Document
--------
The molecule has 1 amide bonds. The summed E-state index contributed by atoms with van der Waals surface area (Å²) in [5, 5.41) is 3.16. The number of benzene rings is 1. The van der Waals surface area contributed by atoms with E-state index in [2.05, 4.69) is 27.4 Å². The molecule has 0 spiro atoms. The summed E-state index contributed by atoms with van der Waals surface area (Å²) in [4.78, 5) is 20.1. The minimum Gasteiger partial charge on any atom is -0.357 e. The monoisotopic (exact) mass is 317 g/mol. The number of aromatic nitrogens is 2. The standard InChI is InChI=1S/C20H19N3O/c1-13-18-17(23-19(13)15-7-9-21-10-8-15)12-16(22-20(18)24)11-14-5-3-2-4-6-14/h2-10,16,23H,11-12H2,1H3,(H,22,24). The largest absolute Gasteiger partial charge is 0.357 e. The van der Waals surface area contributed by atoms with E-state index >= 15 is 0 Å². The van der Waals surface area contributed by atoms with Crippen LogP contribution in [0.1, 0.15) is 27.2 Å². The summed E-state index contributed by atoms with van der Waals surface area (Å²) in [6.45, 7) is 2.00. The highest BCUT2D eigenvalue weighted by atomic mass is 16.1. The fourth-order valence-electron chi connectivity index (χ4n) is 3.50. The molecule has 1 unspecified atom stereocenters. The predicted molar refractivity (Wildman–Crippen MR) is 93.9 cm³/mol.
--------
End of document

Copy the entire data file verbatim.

The molecule has 1 amide bonds. The summed E-state index contributed by atoms with van der Waals surface area (Å²) in [5, 5.41) is 3.16. The number of benzene rings is 1. The van der Waals surface area contributed by atoms with E-state index in [2.05, 4.69) is 27.4 Å². The molecule has 0 spiro atoms. The summed E-state index contributed by atoms with van der Waals surface area (Å²) in [4.78, 5) is 20.1. The minimum Gasteiger partial charge on any atom is -0.357 e. The monoisotopic (exact) mass is 317 g/mol. The number of aromatic nitrogens is 2. The standard InChI is InChI=1S/C20H19N3O/c1-13-18-17(23-19(13)15-7-9-21-10-8-15)12-16(22-20(18)24)11-14-5-3-2-4-6-14/h2-10,16,23H,11-12H2,1H3,(H,22,24). The largest absolute Gasteiger partial charge is 0.357 e. The van der Waals surface area contributed by atoms with E-state index >= 15 is 0 Å². The van der Waals surface area contributed by atoms with Crippen LogP contribution in [0.1, 0.15) is 27.2 Å². The summed E-state index contributed by atoms with van der Waals surface area (Å²) in [6.45, 7) is 2.00. The highest BCUT2D eigenvalue weighted by atomic mass is 16.1. The fourth-order valence-electron chi connectivity index (χ4n) is 3.50. The molecule has 1 unspecified atom stereocenters. The predicted molar refractivity (Wildman–Crippen MR) is 93.9 cm³/mol.